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How does Gen Z choose what to drink?

Generation Z’s drinking habits present something of a conundrum for drinks brands. Here are some of the key ways that companies can market their products to this younger demographic, according to research from CGA by NIQ.

“Gen Z is tricky – we don’t know what they want, or how they consume drinks. Maybe they don’t even know what they want.” This is what Caroline Benetti, who heads up export communication at Conseil Interprofessionnel des Vins de Provence (CIVP), told the drinks business when discussing a new campaign for Provence rosé aimed at millennials.

Indeed, the question of what members of Gen Z, also known as ‘zoomers’, actually want to drink is one that is only going to become more pertinent as more of those in that bracket (born between 1995 and 2021) reach the age where they can go out and drink alcohol.

Research from CGA by NIQ’s Charlie Mitchell, as presented at this month’s Bar Convent Berlin, suggests that there are in fact several key points that drinks brands need to consider when trying to market their products to these young potential consumers.

The first one concerns the huge potential of the on-trade. According to the data from CGA by NIQ, 70% of Gen Z members (of drinking age) visit the on-premise at least weekly, 9% above the average for all age groups. If a drinks brand wishes to reach that particular demographic, then pubs and bars might be the best point of focus.

This ties in with another point the research revealed: Gen Z are after ‘experiences’. Whereas 50% of all consumers say that they will visit a venue that offers an ‘experience’, be it live music or screening sport, 54% of Generation Z are more likely to gravitate venues with these kind of offerings. Some drinks brands are already using unusual experiences to generate publicity. For example, for Halloween The Kraken Rum has opened a bar where the price you pay is determined by your pulse rate.

The research highlighted that drinks brands can also promote themselves to those in the 18-28 age range using two phenomena that very much go hand in hand: celebrities and social media.

There is no shortage of celebrity-backed drinks, from Kylie Minogue’s chart-topping rosé to Breaking Bad stars Bryan Cranston and Aaron Paul’s mezcal, and having a famous face behind the brand clearly makes a difference among zoomers, with 58% saying that they are likely to be influenced into purchasing food or drink if it has been endorsed by a well-known person.

As for social media, how something looks really does matter – 83% of Gen Z says they have purchased food or drink because they saw it on social media platforms like Instagram and TikTok, 17% above the average. Last year’s explosion of interest in the Negroni Sbagliato after a clip of House of the Dragon actor Emma D’Arcy (incorrectly) saying the cocktail went viral on TikTok is a testament to the power when social media and celebrity combine, even if the original intention was not to promote the drink in question.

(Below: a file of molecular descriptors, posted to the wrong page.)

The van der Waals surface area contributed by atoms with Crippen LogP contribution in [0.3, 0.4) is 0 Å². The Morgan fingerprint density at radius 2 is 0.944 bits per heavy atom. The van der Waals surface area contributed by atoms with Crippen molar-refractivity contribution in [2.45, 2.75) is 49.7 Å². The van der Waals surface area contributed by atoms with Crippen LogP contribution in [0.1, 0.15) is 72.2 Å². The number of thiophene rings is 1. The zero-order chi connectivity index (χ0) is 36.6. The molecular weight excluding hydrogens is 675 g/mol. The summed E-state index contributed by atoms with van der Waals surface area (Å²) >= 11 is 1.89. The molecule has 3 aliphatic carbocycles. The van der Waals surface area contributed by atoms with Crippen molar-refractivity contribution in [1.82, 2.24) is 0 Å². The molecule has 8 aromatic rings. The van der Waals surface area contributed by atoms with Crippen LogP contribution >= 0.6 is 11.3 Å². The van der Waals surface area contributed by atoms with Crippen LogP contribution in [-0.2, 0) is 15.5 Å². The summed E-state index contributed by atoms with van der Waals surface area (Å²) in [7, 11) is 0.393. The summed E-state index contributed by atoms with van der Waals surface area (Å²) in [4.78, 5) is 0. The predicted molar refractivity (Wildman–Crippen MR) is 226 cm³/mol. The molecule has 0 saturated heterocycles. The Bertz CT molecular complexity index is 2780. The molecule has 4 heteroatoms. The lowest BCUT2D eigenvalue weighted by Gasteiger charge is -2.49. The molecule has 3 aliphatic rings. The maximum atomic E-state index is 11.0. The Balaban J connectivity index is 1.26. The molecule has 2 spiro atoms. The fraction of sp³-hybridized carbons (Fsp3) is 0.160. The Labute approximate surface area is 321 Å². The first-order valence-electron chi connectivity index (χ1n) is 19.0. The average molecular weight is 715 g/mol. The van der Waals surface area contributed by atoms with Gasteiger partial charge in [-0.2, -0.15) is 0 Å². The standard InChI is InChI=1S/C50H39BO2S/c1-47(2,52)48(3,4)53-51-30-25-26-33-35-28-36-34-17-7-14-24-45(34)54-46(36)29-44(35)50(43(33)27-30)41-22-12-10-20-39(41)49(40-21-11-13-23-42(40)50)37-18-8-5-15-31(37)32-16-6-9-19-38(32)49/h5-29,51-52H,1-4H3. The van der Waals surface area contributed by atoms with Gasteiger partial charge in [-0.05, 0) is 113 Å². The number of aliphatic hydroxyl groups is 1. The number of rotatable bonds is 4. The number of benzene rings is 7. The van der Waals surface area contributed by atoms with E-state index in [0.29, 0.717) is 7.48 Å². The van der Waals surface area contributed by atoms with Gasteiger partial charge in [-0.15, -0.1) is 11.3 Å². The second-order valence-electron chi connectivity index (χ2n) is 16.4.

Indeed, it might be suggested that Gen Z’s predilection for ‘experiences’ is, however one feels about this, because they wish to create content for their own social media feeds.

Of course, the crucial question of what young people want to drink still remains. Perhaps unsurprisingly, given the explosion of RTDs on the market, Gen Z has a taste for cocktails, especially those that are sweet and, contrary to beliefs that it is a generation of teetotallers, high in alcohol. The Mojito is the most popular choice, followed by the Margarita, Piña Colada and Sex on the Beach. 49% of Generation Z cocktail consumers say that they often base their ordering choices on what looks good on social media, again circling back to the previous point about visits to bars becoming ‘content creation’ opportunities.

However, while a member Generation Z is 9% more likely than the average consumer to order a cocktail, they are 13% less likely to order a beer. Although no data for wine is provided by CGA by NIQ, in traditional wine producing countries, such as France (-15%), Italy (-7%) and Germany (-22%), wine consumption is in decline across the board – a trend that can at least be partly attributed a lack of interest among younger drinkers in the traditional beverage.

It’s important to remember that Generation Z is not homogenous. As an involuntary member of it myself, I have heard anecdotes about Bordeaux becoming trendy among the young restaurant goers of East London, and I have seen how Diageo-owned juggernaut Guinness has become a loosely ‘anti-establishment’ pint. Furthermore, today’s Gen Z Mojito sippers could well become tomorrow’s Barolo buyers, for example – trends change, but so do people as they age.

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